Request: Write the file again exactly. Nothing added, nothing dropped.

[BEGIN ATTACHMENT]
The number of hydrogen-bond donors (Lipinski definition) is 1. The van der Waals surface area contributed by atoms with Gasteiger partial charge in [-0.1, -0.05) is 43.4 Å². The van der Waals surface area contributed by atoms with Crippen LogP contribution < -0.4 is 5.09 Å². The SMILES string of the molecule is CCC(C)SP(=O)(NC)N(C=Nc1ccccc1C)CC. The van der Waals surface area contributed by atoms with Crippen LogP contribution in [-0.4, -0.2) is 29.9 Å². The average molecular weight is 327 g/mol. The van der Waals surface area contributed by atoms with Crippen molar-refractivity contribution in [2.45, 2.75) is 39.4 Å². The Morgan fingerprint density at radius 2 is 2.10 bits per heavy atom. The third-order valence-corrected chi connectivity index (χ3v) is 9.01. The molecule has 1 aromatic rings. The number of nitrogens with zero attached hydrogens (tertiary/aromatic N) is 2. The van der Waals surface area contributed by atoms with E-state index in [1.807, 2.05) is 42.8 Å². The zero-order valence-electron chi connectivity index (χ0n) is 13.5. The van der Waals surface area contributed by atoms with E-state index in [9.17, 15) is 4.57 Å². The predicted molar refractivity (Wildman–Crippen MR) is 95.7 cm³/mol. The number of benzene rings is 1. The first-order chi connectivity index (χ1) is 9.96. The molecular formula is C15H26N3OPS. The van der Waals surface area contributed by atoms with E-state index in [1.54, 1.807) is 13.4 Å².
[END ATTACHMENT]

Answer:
The number of hydrogen-bond donors (Lipinski definition) is 1. The van der Waals surface area contributed by atoms with Gasteiger partial charge in [-0.1, -0.05) is 43.4 Å². The van der Waals surface area contributed by atoms with Crippen LogP contribution < -0.4 is 5.09 Å². The SMILES string of the molecule is CCC(C)SP(=O)(NC)N(C=Nc1ccccc1C)CC. The van der Waals surface area contributed by atoms with Crippen LogP contribution in [-0.4, -0.2) is 29.9 Å². The average molecular weight is 327 g/mol. The van der Waals surface area contributed by atoms with Crippen molar-refractivity contribution in [2.45, 2.75) is 39.4 Å². The Morgan fingerprint density at radius 2 is 2.10 bits per heavy atom. The third-order valence-corrected chi connectivity index (χ3v) is 9.01. The molecule has 1 aromatic rings. The number of nitrogens with zero attached hydrogens (tertiary/aromatic N) is 2. The van der Waals surface area contributed by atoms with E-state index in [1.807, 2.05) is 42.8 Å². The zero-order valence-electron chi connectivity index (χ0n) is 13.5. The van der Waals surface area contributed by atoms with E-state index in [9.17, 15) is 4.57 Å². The predicted molar refractivity (Wildman–Crippen MR) is 95.7 cm³/mol. The number of benzene rings is 1. The first-order chi connectivity index (χ1) is 9.96. The molecular formula is C15H26N3OPS. The van der Waals surface area contributed by atoms with E-state index in [1.54, 1.807) is 13.4 Å².